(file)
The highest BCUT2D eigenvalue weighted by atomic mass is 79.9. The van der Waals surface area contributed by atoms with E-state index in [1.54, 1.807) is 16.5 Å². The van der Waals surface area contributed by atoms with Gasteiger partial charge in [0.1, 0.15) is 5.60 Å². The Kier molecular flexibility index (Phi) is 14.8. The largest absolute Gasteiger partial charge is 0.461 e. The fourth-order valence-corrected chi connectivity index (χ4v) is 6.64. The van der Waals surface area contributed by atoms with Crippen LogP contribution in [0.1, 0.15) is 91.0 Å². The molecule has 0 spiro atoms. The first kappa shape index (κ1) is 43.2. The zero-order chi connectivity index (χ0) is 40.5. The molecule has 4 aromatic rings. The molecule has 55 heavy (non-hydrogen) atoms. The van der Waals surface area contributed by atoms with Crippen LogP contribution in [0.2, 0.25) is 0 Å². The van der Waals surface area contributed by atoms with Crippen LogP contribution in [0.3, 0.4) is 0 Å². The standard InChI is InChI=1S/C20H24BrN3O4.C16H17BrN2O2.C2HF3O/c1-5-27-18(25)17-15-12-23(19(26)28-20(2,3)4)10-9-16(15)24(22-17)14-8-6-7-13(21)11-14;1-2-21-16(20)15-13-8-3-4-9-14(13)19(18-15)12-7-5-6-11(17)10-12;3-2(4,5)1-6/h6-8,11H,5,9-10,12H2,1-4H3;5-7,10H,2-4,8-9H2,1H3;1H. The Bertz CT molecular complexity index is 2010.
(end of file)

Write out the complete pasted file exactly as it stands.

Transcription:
The highest BCUT2D eigenvalue weighted by atomic mass is 79.9. The van der Waals surface area contributed by atoms with E-state index in [1.54, 1.807) is 16.5 Å². The van der Waals surface area contributed by atoms with Gasteiger partial charge in [0.1, 0.15) is 5.60 Å². The Kier molecular flexibility index (Phi) is 14.8. The largest absolute Gasteiger partial charge is 0.461 e. The fourth-order valence-corrected chi connectivity index (χ4v) is 6.64. The van der Waals surface area contributed by atoms with Crippen LogP contribution in [0.1, 0.15) is 91.0 Å². The molecule has 0 spiro atoms. The first kappa shape index (κ1) is 43.2. The zero-order chi connectivity index (χ0) is 40.5. The molecule has 4 aromatic rings. The molecule has 55 heavy (non-hydrogen) atoms. The van der Waals surface area contributed by atoms with Crippen LogP contribution in [0.2, 0.25) is 0 Å². The van der Waals surface area contributed by atoms with Crippen LogP contribution in [0.3, 0.4) is 0 Å². The standard InChI is InChI=1S/C20H24BrN3O4.C16H17BrN2O2.C2HF3O/c1-5-27-18(25)17-15-12-23(19(26)28-20(2,3)4)10-9-16(15)24(22-17)14-8-6-7-13(21)11-14;1-2-21-16(20)15-13-8-3-4-9-14(13)19(18-15)12-7-5-6-11(17)10-12;3-2(4,5)1-6/h6-8,11H,5,9-10,12H2,1-4H3;5-7,10H,2-4,8-9H2,1H3;1H. The Bertz CT molecular complexity index is 2010.